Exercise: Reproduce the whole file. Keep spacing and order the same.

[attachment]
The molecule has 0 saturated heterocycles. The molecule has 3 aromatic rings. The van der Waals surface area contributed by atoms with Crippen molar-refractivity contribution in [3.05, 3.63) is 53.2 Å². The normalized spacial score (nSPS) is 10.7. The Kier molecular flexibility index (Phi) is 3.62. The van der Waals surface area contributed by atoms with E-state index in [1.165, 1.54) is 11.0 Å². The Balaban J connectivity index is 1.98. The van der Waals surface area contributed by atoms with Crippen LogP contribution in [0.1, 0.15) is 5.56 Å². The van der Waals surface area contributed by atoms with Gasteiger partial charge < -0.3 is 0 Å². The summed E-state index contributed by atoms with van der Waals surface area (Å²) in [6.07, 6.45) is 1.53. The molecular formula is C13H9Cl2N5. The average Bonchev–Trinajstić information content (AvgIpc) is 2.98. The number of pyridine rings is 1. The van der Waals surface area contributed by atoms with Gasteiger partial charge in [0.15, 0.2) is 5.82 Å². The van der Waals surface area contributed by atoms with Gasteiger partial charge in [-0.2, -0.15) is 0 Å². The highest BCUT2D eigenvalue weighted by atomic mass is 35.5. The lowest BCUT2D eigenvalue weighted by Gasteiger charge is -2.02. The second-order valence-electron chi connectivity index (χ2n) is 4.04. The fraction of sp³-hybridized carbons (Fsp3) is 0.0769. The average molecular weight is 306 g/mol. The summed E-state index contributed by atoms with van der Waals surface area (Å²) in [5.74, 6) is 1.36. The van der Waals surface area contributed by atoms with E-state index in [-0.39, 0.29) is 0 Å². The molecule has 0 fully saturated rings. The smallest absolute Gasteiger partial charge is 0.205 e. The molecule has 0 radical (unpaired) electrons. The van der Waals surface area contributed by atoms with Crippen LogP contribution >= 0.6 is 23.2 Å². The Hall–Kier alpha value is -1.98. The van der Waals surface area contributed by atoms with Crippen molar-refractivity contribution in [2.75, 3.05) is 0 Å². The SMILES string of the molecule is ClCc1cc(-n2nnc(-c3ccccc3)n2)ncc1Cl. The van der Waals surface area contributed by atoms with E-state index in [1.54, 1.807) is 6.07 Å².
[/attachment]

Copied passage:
The molecule has 0 saturated heterocycles. The molecule has 3 aromatic rings. The van der Waals surface area contributed by atoms with Crippen molar-refractivity contribution in [3.05, 3.63) is 53.2 Å². The normalized spacial score (nSPS) is 10.7. The Kier molecular flexibility index (Phi) is 3.62. The van der Waals surface area contributed by atoms with E-state index in [1.165, 1.54) is 11.0 Å². The Balaban J connectivity index is 1.98. The van der Waals surface area contributed by atoms with Crippen LogP contribution in [0.1, 0.15) is 5.56 Å². The van der Waals surface area contributed by atoms with Gasteiger partial charge < -0.3 is 0 Å². The summed E-state index contributed by atoms with van der Waals surface area (Å²) in [6.07, 6.45) is 1.53. The molecular formula is C13H9Cl2N5. The average Bonchev–Trinajstić information content (AvgIpc) is 2.98. The number of pyridine rings is 1. The van der Waals surface area contributed by atoms with Gasteiger partial charge in [0.15, 0.2) is 5.82 Å². The van der Waals surface area contributed by atoms with Gasteiger partial charge in [-0.2, -0.15) is 0 Å². The highest BCUT2D eigenvalue weighted by atomic mass is 35.5. The lowest BCUT2D eigenvalue weighted by Gasteiger charge is -2.02. The second-order valence-electron chi connectivity index (χ2n) is 4.04. The fraction of sp³-hybridized carbons (Fsp3) is 0.0769. The average molecular weight is 306 g/mol. The summed E-state index contributed by atoms with van der Waals surface area (Å²) in [5.74, 6) is 1.36. The van der Waals surface area contributed by atoms with E-state index in [-0.39, 0.29) is 0 Å². The molecule has 0 fully saturated rings. The smallest absolute Gasteiger partial charge is 0.205 e. The molecule has 0 radical (unpaired) electrons. The van der Waals surface area contributed by atoms with Crippen LogP contribution >= 0.6 is 23.2 Å². The Hall–Kier alpha value is -1.98. The van der Waals surface area contributed by atoms with Crippen molar-refractivity contribution in [2.75, 3.05) is 0 Å². The SMILES string of the molecule is ClCc1cc(-n2nnc(-c3ccccc3)n2)ncc1Cl. The van der Waals surface area contributed by atoms with E-state index in [1.54, 1.807) is 6.07 Å².